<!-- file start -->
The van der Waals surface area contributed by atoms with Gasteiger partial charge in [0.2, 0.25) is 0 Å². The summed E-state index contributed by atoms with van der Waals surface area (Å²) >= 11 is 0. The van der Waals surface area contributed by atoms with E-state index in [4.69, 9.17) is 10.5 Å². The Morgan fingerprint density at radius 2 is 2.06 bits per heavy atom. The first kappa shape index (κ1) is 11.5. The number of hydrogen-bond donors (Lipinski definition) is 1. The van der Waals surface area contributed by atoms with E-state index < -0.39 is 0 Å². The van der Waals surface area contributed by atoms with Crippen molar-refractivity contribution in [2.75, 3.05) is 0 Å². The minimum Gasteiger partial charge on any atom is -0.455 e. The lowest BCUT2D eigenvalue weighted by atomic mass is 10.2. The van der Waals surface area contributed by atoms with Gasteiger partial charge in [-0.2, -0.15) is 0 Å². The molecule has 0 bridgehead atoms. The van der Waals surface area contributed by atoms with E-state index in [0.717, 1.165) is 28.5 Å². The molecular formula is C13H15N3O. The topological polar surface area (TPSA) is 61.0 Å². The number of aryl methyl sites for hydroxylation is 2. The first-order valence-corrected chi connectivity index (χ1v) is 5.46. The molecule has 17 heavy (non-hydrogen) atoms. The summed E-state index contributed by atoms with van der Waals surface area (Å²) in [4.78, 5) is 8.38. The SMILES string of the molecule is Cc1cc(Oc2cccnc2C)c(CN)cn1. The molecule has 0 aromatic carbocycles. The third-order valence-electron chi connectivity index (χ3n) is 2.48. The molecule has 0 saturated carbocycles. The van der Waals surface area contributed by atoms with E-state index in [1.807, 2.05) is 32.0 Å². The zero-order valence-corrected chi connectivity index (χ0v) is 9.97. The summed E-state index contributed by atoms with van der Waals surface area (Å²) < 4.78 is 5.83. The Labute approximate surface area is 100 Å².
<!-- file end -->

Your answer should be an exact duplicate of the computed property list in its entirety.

The van der Waals surface area contributed by atoms with Gasteiger partial charge in [0.2, 0.25) is 0 Å². The summed E-state index contributed by atoms with van der Waals surface area (Å²) >= 11 is 0. The van der Waals surface area contributed by atoms with E-state index in [4.69, 9.17) is 10.5 Å². The Morgan fingerprint density at radius 2 is 2.06 bits per heavy atom. The first kappa shape index (κ1) is 11.5. The number of hydrogen-bond donors (Lipinski definition) is 1. The van der Waals surface area contributed by atoms with E-state index < -0.39 is 0 Å². The van der Waals surface area contributed by atoms with Crippen molar-refractivity contribution in [2.75, 3.05) is 0 Å². The minimum Gasteiger partial charge on any atom is -0.455 e. The lowest BCUT2D eigenvalue weighted by atomic mass is 10.2. The van der Waals surface area contributed by atoms with Gasteiger partial charge in [-0.2, -0.15) is 0 Å². The molecule has 0 bridgehead atoms. The van der Waals surface area contributed by atoms with E-state index in [0.717, 1.165) is 28.5 Å². The molecular formula is C13H15N3O. The topological polar surface area (TPSA) is 61.0 Å². The number of aryl methyl sites for hydroxylation is 2. The first-order valence-corrected chi connectivity index (χ1v) is 5.46. The molecule has 17 heavy (non-hydrogen) atoms. The summed E-state index contributed by atoms with van der Waals surface area (Å²) in [4.78, 5) is 8.38. The SMILES string of the molecule is Cc1cc(Oc2cccnc2C)c(CN)cn1. The molecule has 0 aromatic carbocycles. The third-order valence-electron chi connectivity index (χ3n) is 2.48. The molecule has 0 saturated carbocycles. The van der Waals surface area contributed by atoms with E-state index in [1.807, 2.05) is 32.0 Å². The zero-order valence-corrected chi connectivity index (χ0v) is 9.97. The summed E-state index contributed by atoms with van der Waals surface area (Å²) < 4.78 is 5.83. The Labute approximate surface area is 100 Å².